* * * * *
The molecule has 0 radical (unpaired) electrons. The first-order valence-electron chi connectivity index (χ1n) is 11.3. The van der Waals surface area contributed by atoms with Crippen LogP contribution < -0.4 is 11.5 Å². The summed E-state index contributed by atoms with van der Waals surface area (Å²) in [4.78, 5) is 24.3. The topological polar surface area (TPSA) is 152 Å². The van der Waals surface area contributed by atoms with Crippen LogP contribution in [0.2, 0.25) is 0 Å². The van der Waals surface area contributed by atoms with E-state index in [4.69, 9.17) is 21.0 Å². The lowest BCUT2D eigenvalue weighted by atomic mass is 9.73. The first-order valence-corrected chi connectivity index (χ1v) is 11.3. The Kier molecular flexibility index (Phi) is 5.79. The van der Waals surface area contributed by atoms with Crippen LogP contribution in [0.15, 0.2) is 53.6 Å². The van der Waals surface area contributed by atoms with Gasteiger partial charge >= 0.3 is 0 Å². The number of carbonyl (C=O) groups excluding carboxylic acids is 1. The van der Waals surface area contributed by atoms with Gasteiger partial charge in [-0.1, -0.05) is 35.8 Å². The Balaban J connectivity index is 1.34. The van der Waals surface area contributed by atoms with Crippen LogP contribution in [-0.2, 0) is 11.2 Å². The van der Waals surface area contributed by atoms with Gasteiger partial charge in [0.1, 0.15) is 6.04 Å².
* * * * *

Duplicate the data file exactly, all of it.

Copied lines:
The molecule has 0 radical (unpaired) electrons. The first-order valence-electron chi connectivity index (χ1n) is 11.3. The van der Waals surface area contributed by atoms with Crippen LogP contribution < -0.4 is 11.5 Å². The summed E-state index contributed by atoms with van der Waals surface area (Å²) in [4.78, 5) is 24.3. The topological polar surface area (TPSA) is 152 Å². The van der Waals surface area contributed by atoms with Crippen LogP contribution in [0.2, 0.25) is 0 Å². The van der Waals surface area contributed by atoms with E-state index in [4.69, 9.17) is 21.0 Å². The lowest BCUT2D eigenvalue weighted by atomic mass is 9.73. The first-order valence-corrected chi connectivity index (χ1v) is 11.3. The Kier molecular flexibility index (Phi) is 5.79. The van der Waals surface area contributed by atoms with Crippen LogP contribution in [0.15, 0.2) is 53.6 Å². The van der Waals surface area contributed by atoms with Gasteiger partial charge >= 0.3 is 0 Å². The number of carbonyl (C=O) groups excluding carboxylic acids is 1. The van der Waals surface area contributed by atoms with Gasteiger partial charge in [-0.1, -0.05) is 35.8 Å². The Balaban J connectivity index is 1.34. The van der Waals surface area contributed by atoms with Crippen LogP contribution in [-0.2, 0) is 11.2 Å². The van der Waals surface area contributed by atoms with Gasteiger partial charge in [0.1, 0.15) is 6.04 Å².